By Charles Page
On the evening of Monday 31 July 1961, four Australian airmen were killed in the tragic crash of RAAF Dakota A65-106, some 35km north-east of Perth. Leading Aircraftman William Miles survived the crash and vividly recalls that eventful evening. He had been seated towards the back of the aircraft reading the Rigby cartoon in the Daily News. Shortly after takeoff, he became aware of dripping water, and wondered why his newspaper was in tatters. He was somewhat bewildered to find himself sitting in his seat in the bush, in pouring rain, surrounded by burning aircraft wreckage. To his surprise, he could see passenger Neil McBain and Leading Aircraftman Tony Leiper, ahead of him, also still in their seats. When the Dakota crashed, all three had been catapulted 100 yards forward, while still in their seats, but were relatively uninjured.
Dakota A65-106 was delivered to the RAAF in May 1945 and spent time with 37 Squadron, Aircraft Research and Development Unit, and No 2 Air Trials Unit. The C47B Dakota had been fitted out with Mercury capsule equipment supplied by NASA. The purpose was to simulate a Mercury spacecraft crossing the sky, so that tracking station equipment and procedures could be tested prior to an actual space mission. George Harris, from the Goddard Space Flight Center, oversaw the installation as well as the training of the aircraft crew and station personnel.
The aircraft and crew had been travelling to a number of locations around Australia on the NASA task, and were in WA calibrating the Muchea Tracking Station. They had spent the day flying their C47 Dakota in a pattern around the Muchea station. Weather had delayed the program for three days, and on 31 July the crew flew two final calibration sorties. They had intended to leave earlier in the day for RAAF Edinburgh, South Australia, with a refuelling stop at Forrest. However, the calibration had been delayed due to technical difficulties at Muchea.
A65-106 finally departed Pearce at 7pm, taking off from runway 18 (to the South) at dusk and in passing rain showers. The pilot in command was Flying Officer William John Bowden, 23, single, from Tuart Hill, WA. His 26 year old co-pilot, Flight-Sergeant Peter Frederick Davis, came from Elizabeth, SA, while the navigator, Flying Officer Robert George White, was from Petersham, NSW. Signaller Flight Lieutenant Alexander John Cook, 37, married, came from North Glenelg, SA.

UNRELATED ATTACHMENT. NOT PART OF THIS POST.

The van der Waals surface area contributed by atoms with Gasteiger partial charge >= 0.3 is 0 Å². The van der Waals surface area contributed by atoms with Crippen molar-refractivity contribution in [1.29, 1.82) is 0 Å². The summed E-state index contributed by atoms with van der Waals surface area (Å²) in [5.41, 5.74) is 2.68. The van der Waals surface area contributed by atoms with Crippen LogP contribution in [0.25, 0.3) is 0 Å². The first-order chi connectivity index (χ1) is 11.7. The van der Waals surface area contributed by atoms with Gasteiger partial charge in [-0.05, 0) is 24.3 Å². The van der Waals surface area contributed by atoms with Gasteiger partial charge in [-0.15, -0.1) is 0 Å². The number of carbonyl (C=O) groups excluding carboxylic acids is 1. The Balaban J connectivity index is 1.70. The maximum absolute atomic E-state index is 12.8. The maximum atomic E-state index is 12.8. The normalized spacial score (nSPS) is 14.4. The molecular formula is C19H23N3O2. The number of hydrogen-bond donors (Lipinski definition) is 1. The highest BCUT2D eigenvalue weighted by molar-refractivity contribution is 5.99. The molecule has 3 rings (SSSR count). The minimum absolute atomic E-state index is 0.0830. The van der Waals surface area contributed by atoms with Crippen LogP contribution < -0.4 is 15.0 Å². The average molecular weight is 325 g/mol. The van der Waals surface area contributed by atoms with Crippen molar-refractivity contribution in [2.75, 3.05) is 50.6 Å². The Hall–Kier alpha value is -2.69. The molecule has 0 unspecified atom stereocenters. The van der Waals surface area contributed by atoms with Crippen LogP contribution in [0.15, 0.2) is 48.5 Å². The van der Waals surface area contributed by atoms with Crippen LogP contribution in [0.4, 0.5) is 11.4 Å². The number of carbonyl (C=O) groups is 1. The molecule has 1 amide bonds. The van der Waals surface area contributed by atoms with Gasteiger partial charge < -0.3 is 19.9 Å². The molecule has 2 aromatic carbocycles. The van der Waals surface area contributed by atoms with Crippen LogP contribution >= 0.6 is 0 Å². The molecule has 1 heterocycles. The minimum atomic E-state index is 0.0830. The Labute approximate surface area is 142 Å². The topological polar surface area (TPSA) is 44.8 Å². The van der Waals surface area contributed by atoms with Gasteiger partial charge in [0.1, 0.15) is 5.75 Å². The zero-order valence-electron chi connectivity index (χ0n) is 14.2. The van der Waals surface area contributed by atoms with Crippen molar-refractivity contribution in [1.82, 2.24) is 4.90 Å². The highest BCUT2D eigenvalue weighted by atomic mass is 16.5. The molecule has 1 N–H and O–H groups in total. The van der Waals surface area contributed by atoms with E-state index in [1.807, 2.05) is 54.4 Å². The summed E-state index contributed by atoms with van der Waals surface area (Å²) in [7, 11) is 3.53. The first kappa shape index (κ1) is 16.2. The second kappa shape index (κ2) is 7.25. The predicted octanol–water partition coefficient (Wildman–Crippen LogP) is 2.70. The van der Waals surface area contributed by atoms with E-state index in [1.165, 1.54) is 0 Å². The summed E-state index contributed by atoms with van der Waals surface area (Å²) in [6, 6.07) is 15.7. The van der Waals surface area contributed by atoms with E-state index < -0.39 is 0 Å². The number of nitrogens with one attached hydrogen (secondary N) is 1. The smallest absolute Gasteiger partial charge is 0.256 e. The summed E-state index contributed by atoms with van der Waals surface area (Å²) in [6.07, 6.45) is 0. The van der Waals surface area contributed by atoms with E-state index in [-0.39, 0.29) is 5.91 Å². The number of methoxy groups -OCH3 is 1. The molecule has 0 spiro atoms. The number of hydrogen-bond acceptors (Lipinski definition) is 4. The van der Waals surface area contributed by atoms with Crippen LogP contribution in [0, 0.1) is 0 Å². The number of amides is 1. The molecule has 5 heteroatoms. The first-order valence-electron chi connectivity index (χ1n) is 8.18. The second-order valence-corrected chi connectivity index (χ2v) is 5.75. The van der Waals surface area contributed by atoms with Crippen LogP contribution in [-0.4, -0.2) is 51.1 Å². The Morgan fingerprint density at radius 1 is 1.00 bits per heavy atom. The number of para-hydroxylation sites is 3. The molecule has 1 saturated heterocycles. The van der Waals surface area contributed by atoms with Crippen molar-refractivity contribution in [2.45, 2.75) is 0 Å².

Leading Aircraftman William Miles, an Engine fitter from Nedlands WA, was seated in the rear of the aircraft, along with fitter Aircraftman Robert Leiper, also from Nedlands. Mr. Neil McBain, of the Department of Supply, was also seated in the rear. He was looking forward to returning to his home in Somerton Park, Adelaide.
Darkening skies, low cloud, and rain squalls reduced the visibility, as the Dakota lifted off, turned left and climbed towards the hills. But the Dakota could not out-climb the nearby Darling Range and within three minutes it was clipping tree tops, cutting a swathe through the gum trees, shedding wings, engines, debris and finally smashing into a large gum tree, and bursting into flames. It had come so close to clearing the hillside, but its flight had ended just four miles south-east of Pearce.
Miles and Leiper fought their way into the wreckage of the rear cockpit, rescued the badly injured Flying Officer Bob White and Flight Lieutenant John Cook, and used an inflated emergency dinghy to shelter them from the rain. They then tried several times to rescue the two pilots from the fiery remains of the front cockpit, but Flying Officer Bowden and Flight Sergeant Davis had been killed on impact. Tragically Bob White and John Cook died during the night.
Meanwhile, Pearce Air Traffic Control raised the alarm, and diverted an arriving Ansett-ANA DC-6B to search the crash area. The crew reported seeing the Dakota still burning.
As reported in The Age: ‘Although the crash was known at 7.25 pm it was not until five hours later that the first survivor was removed from the wreckage and brought to Pearce … A farmer who guided the first party to the wreck said the aircraft went up in a ball of flame when it hit the hillside, lighting up the valley below.’ The search began soon after the crash was reported, and more than 40 RAAF personnel took part in the search, with some guarding the wreckage throughout the night.